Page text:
Just the way it was, brick for brick

On my good days, when I contemplate the prospects for American democracy, I think of the movie Batman Begins. (No, I don’t think Batman is going to swoop out of the sky to rescue us, though how cool would that be? Just bear with me.)

In the flashback scenes of that film, the eight-year-old Bruce Wayne lives in a Gotham City full of hope and promise — hope and promise provided in very large part by his father, entrepreneur and philanthropist Dr. Thomas Wayne. Thomas Wayne runs Wayne Enterprises, a major contributor to the civic health of Gotham. Thomas Wayne built Gotham’s egalitarian transit system. And in their mansion on the edge of town, Thomas is a model father to his son Bruce, teaching him about humility, compassion, and justice; letting Bruce play with his stethoscope.

By the climax of the film, none of it remains. Wayne Enterprises is greedy and corrupt and complicit in the very scheme that seeks to destroy Gotham City. Bruce (as Batman) is obliged to demolish the elevated trains himself. Wayne Manor is a smoking pile of rubble, the stethoscope lying in the middle of it, blackened and melted. And Thomas Wayne himself is of course long gone, a victim of the very underclass he sought to embrace.

So too with America. As Elliot Cohen, author of The Last Days of Democracy, explains in a recent interview:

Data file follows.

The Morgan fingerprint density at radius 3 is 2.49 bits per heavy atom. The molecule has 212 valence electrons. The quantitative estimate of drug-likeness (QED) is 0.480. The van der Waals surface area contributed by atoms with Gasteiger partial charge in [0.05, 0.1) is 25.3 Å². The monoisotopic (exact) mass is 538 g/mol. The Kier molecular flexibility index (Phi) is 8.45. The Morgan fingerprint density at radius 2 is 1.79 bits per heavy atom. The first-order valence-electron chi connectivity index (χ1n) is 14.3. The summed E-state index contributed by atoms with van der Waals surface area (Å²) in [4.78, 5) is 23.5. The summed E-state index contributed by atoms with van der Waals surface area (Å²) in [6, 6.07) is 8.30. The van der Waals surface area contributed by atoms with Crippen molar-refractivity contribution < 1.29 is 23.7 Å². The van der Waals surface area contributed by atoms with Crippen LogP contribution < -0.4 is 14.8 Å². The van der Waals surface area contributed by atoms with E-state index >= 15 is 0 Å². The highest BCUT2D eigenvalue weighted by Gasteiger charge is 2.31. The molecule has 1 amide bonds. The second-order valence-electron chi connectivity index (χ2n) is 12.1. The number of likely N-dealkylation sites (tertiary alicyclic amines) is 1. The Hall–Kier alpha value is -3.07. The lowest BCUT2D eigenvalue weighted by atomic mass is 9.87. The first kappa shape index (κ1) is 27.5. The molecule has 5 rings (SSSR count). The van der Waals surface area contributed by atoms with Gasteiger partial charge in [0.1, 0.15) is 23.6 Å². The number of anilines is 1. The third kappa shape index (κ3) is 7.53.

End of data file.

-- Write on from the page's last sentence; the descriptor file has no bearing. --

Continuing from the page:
[We] have the operations and secret prison camps in Europe, we torture prisoners in Abu Ghraib and Gitmo […] the NSA spying programs warrantlessly. Bush is issuing signing statements, which is tantamount to nullifying congressional lawmaking powers. Cancellation of habeas corpus, [defining] individuals as enemy combatants just by virtue of whether the President deems [them] hostile to U.S. interests. I mean this goes on and on for individual facts as to why one might say that America is becoming a dictatorship.

(And he does in fact go on and on in that interview, and presumably much more so in his book.)

What remains of American prosperity and might and justice? The Treasury — empty. The military — exhausted. Elections — rigged. The Constitution — toothless. Our beautiful nation, the gift of our fathers to us, gone, a victim of the greedy and the ignorant we had gregariously supposed to embrace in our political discourse.

Now, some might say that Batman, unique among superheroes, has no superpowers, but they’d be wrong: he has bottomless wealth and a will of iron. What does America have? Well, bottomless wealth for one thing. Yes, we’re in terrible fiscal shape, but we’re still brimming with the real sources of wealth: land, labor, ingenuity. We also have a will of iron. Yes, apathy and despair have gotten us to where we are today, but we had apathy and despair in the 1930’s and we still rose to the challenge of a global war.

Bruce loses everything —
except what can’t be destroyed

While formulating his thoughts about retaking Gotham City from the criminal class that controls it, Bruce Wayne explains to Alfred, “As a man I’m flesh and blood. I can be ignored. I can be destroyed. But as a symbol — as a symbol I can be incorruptible, I can be everlasting.” Everything that was built by Thomas Wayne is destroyed — everything tangible. But not his everlasting ideals, embodied by the son he taught them to.

We have Batman’s powers. We have our ideals. We can be Batman to our ravaged Gotham.

As Bruce surveys the ruin of Wayne Manor he declares to Alfred his intention to rebuild it, “just the way it was, brick for brick.” So too his intention to employ his wealth and his iron will to restore hope and promise to Gotham City.

So too with America.

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